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When two galaxies tidally interact

Image credit: ESA/Hubble & NASA, J. Dalcanton, Dark Energy Survey, Department of Energy (DOE), Cerro Tololo Inter-American Observatory/NoirLab/National Science Foundation/Association of Universities for Research in Astronomy (AURA), Sloan Digital Sky Survey (SDSS); Acknowledgment: J. Schmidt

From the  European Space Agency (ESA)

This image from the NASA/ESA Hubble Space Telescope feels incredibly three-dimensional for a piece of deep-space imagery.

The image shows Arp 282, an interacting galaxy pair composed of the Seyfert galaxy NGC 169 (bottom) and the galaxy IC 1559 (top).

Interestingly, both galaxies have monumentally energetic cores known as active galactic nuclei (AGN), although that is difficult to tell from this image, which is fortunate.

If the image revealed the full emission of both AGNs, their brilliance would obscure the beautifully detailed tidal interactions we see in this image.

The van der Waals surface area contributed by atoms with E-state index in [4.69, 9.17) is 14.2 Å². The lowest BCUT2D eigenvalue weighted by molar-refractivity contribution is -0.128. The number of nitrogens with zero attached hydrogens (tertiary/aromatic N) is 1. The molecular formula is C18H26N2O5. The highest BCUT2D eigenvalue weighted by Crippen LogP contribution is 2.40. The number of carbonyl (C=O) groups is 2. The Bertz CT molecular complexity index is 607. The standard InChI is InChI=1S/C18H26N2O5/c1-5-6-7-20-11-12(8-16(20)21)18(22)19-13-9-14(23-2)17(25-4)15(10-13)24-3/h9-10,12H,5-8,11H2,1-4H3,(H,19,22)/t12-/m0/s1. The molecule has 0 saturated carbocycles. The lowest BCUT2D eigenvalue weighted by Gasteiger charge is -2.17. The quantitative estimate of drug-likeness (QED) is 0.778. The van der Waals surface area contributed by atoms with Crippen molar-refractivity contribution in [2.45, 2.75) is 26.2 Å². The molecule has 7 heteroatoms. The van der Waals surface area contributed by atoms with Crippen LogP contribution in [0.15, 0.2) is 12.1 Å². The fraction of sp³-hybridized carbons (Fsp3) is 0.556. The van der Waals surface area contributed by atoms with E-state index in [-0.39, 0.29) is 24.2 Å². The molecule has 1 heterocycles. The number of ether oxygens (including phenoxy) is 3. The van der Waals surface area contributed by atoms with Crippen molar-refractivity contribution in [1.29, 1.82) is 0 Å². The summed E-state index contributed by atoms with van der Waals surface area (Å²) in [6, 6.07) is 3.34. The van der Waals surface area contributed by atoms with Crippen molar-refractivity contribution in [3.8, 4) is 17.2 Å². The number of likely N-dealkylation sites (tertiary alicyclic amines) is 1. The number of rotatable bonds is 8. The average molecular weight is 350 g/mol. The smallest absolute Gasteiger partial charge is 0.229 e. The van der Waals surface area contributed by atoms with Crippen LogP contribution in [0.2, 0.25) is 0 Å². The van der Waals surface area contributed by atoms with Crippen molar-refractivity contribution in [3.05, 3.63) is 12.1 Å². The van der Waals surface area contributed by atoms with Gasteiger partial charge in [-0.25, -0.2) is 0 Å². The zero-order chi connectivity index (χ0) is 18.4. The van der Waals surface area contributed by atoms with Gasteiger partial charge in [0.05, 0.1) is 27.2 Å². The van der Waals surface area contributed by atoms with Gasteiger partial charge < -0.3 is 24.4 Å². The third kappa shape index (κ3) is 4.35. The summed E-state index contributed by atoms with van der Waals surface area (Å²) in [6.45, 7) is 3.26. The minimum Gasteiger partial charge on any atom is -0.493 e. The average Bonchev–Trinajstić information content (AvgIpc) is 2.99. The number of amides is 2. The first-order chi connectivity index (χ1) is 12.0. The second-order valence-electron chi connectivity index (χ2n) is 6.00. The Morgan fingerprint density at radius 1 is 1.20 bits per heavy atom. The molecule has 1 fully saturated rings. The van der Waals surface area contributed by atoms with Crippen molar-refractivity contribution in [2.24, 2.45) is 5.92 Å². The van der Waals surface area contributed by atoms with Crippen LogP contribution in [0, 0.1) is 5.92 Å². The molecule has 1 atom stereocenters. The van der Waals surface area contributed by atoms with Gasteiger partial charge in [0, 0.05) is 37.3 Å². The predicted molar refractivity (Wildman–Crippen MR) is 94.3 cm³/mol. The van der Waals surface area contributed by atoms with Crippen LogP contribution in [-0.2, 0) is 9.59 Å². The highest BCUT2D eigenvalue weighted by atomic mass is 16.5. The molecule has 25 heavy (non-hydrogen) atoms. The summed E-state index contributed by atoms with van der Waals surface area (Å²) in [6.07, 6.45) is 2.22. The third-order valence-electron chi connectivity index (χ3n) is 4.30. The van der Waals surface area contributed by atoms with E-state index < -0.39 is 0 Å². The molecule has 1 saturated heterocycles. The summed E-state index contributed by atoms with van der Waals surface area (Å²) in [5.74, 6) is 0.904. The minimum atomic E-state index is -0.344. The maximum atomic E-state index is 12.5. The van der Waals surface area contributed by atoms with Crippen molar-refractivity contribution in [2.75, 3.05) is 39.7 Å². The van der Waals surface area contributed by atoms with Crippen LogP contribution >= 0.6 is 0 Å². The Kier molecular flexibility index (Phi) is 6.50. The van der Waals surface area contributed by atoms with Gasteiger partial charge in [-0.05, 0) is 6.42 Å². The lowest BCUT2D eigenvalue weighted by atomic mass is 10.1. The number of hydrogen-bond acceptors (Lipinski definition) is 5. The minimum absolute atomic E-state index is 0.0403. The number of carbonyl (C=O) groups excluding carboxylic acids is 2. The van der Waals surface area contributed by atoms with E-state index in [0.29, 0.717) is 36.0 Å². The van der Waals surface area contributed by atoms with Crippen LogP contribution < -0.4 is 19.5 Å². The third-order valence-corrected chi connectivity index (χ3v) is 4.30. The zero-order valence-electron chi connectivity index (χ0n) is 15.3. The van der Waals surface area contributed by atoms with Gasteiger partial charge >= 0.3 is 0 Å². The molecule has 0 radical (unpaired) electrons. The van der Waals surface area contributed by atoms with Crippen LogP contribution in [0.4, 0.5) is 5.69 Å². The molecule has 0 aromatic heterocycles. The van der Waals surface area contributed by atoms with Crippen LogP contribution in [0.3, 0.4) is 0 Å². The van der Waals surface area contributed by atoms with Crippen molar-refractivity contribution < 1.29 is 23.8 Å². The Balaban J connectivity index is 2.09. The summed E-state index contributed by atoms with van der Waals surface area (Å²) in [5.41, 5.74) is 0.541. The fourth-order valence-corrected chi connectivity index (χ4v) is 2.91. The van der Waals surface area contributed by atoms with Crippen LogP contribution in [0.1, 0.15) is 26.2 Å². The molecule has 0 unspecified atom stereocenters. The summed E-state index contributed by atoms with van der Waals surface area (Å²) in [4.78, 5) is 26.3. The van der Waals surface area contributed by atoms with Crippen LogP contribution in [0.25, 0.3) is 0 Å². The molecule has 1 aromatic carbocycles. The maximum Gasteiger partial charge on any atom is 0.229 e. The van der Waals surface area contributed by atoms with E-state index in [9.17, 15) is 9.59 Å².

Tidal forces occur when an object’s gravity causes another object to distort or stretch. The direction of tidal forces is away from the lower-mass object and toward the higher mass object.

When two galaxies tidally interact, gas, dust, and even entire star systems can move toward one galaxy and away from the other.

The image reveals this process in action as delicate streams of matter visibly link the two galaxies.

Astronomers now accept that an important aspect of how galaxies evolve is the way they interact with one another. Galaxies can merge, collide, or brush past one another – each interaction significantly affecting their shapes and structures.

As common as such interactions may be, it is rare to capture an image of two galaxies interacting in such a visibly dynamic way.

The Orkney News has an excellent series of Astronomy articles by Duncan Lunan. Check them out using the search button. Here is the latest: The Milky Way

Categories: Culture, Science

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